"Placing [health care] in the hands of a Washington, D.C. bureaucracy... I don't know many people in this country that think that is the way to solve the problem," said Utah Republican Sen. Orrin Hatch.

Or, as Sen. Charles Grassley, R-Iowa, put it, "A public insurance plan will ultimately put private insurers out of business."

But Democrats on the committee pointedly noted that the government already runs a big portion of health care in the United States, in the form of Medicare and Medicaid.

"The main knock is that its government run. Medicare is government run and people like it very much," Schumer said, telling Grassley that if he opposes a public option, what he's saying is "we should have no Medicare because it is a government run plan."

Grassley shot back that Medicare is not at issue because it is now part of the "fabric of our society" and he said that despite the existence of private plans that have bundled Medicare benefits for seniors, the private market cannot exist alongside a public option because "the government isn't a fair competitor. It's a predator."

In another part of Washington, filmmaker Michael Moore said that Obama should "hit the reset button" and call for a single-payer, Medicare for all, health-care system.

At a minimum, Moore -- whose new movie, "Capitalism, A Love Story," premiers in Washington tonight -- said Democrats better support the creation of a public health insurance option that is open to all Americans.

Speaking at a news conference, Moore said if Democrats don't back a public health insurance option open to all Americans, liberals will sit on their hands in 2010 and Democrats could lose control of Congress.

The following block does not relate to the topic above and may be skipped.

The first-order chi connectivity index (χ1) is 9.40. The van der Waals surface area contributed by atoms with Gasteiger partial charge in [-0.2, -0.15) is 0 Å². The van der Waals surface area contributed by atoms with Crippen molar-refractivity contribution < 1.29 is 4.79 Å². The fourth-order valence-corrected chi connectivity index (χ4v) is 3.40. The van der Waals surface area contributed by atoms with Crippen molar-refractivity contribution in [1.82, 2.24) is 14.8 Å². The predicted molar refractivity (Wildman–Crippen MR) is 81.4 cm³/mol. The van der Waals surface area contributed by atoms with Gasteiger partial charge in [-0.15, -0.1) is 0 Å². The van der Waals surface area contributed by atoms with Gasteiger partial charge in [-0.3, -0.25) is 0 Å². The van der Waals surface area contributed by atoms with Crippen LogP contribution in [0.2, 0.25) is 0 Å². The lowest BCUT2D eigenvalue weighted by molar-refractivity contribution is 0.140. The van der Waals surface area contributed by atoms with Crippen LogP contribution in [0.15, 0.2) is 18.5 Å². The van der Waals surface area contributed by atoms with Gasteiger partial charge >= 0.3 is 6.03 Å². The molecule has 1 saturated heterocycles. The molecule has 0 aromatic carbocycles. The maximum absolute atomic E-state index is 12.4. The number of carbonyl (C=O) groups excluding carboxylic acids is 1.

House Hurdles on Health Care

Meanwhile, members of the House are also facing their own issues on a health care bill. House Speaker Nancy Pelosi, D-Calif., and the Democratic leadership are struggling to meld their three health care bills in a way that will get the 218 votes they need to pass a bill.

The thorny point for them are the so-called "majority-makers" -- Democrats elected in 2006 and 2008 from districts that voted for George W. Bush in 2004 and/or Sen. John McCain, R-Ariz., in 2008. There are 84 such Democrats and in this political environment, a vote for a health care overhaul bill may be the political kiss of death for many.

For most of these Democrats, the key issue is not the public option, but costs. The House Democrats' bill, as proposed this summer, would cost more than $1 trillion in the next 10 years, according to the nonpartisan Congressional Budget Office.

The other issues House leaders are struggling with are abortion and immigration. Without alienating progressives, they want to keep the promise that no federal money in an overhaul will go to fund abortion or illegal immigrants.

House majority leader Rep. Steny Hoyer, D-Md., was vague today on the timeline for a House bill. Hoyer told reporters that lawmakers still need to work out what's going to be in and out of the bill and how to pay for it.

He said that the bill will emerge during the month of October but he didn't say when lawmakers would vote on it. Hoyer added that there's no deadline to bring legislation to the House floor, and that it will come to the floor when it is ready.

ABC News' Huma Khan, Teddy Davis, Dean Norland and Elizabeth Gorman contributed to this report.